Benefits of preschool clear, but quality is critical
- New research exploring the short- and long-term impact of preschool in North Carolina added to the body of work supporting early childhood education, but prior studies that have found the benefits to be short-lived prove quality matters.
- NPR reports the North Carolina study found preschoolers had higher test scores, fewer special education placements, and a reduced likelihood of being held back a grade, and those benefits were sustained across all race and income groups through fifth grade, the point where researchers stopped tracking them.
- Quality is key to seeing these long-term benefits, however, and experts say that means small class sizes, student-directed learning and time for unstructured play.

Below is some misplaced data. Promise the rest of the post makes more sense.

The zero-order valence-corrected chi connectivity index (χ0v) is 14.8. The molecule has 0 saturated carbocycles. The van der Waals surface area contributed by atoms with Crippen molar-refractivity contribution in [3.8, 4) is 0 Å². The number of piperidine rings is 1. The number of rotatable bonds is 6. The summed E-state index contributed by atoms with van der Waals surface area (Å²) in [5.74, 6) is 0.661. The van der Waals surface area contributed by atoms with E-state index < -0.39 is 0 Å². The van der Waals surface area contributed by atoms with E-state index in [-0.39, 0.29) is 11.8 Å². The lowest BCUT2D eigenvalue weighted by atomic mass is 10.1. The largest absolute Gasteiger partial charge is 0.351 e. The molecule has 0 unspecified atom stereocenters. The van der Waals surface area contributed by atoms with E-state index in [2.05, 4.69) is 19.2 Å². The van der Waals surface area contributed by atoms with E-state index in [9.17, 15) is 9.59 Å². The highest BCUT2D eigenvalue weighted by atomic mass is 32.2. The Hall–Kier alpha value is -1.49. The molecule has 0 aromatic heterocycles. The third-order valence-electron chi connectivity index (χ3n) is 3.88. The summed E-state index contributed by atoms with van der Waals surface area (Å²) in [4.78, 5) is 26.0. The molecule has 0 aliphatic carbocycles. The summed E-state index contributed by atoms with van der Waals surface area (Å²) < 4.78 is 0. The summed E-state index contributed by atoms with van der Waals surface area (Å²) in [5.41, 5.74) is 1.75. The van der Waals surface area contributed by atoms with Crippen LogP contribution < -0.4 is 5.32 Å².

Kindergartners show up to school with such a wide range of existing math and literacy skill levels that it is nearly impossible for teachers to get everyone to the same place by the end of the year. That’s one reason why K-12 school districts are starting to look backward to better prepare future students. Some districts are partnering with local preschool and childcare providers while others are housing early learning programs in their own buildings.
New York City has been identified as a model for the country when it comes to universal pre-K. One challenge to standardizing high-quality early childhood is the cost, however. Studies show preschool teachers make significantly less than their colleagues who teach kindergarten, and states and localities that try to overcome that have to budget significant costs.
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